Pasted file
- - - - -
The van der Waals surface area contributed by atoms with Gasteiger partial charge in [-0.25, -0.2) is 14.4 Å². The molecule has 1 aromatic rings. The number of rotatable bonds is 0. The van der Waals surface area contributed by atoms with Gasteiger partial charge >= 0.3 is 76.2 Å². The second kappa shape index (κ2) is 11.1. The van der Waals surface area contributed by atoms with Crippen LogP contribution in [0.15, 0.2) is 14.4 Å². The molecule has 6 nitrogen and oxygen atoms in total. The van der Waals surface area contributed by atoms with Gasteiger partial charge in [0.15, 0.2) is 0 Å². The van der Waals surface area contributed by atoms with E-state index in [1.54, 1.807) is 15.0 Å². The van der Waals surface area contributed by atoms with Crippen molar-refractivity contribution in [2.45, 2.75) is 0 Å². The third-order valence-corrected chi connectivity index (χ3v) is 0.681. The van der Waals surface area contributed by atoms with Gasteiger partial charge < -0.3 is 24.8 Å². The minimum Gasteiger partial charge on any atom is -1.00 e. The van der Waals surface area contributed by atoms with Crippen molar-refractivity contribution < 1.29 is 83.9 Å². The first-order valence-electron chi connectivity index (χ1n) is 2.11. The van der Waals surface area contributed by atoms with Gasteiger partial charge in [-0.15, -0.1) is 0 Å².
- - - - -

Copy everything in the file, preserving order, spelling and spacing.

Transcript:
The van der Waals surface area contributed by atoms with Gasteiger partial charge in [-0.25, -0.2) is 14.4 Å². The molecule has 1 aromatic rings. The number of rotatable bonds is 0. The van der Waals surface area contributed by atoms with Gasteiger partial charge >= 0.3 is 76.2 Å². The second kappa shape index (κ2) is 11.1. The van der Waals surface area contributed by atoms with Crippen LogP contribution in [0.15, 0.2) is 14.4 Å². The molecule has 6 nitrogen and oxygen atoms in total. The van der Waals surface area contributed by atoms with Gasteiger partial charge in [0.15, 0.2) is 0 Å². The van der Waals surface area contributed by atoms with E-state index in [1.54, 1.807) is 15.0 Å². The van der Waals surface area contributed by atoms with Crippen molar-refractivity contribution in [2.45, 2.75) is 0 Å². The third-order valence-corrected chi connectivity index (χ3v) is 0.681. The van der Waals surface area contributed by atoms with Gasteiger partial charge < -0.3 is 24.8 Å². The minimum Gasteiger partial charge on any atom is -1.00 e. The van der Waals surface area contributed by atoms with Crippen molar-refractivity contribution < 1.29 is 83.9 Å². The first-order valence-electron chi connectivity index (χ1n) is 2.11. The van der Waals surface area contributed by atoms with Gasteiger partial charge in [-0.15, -0.1) is 0 Å².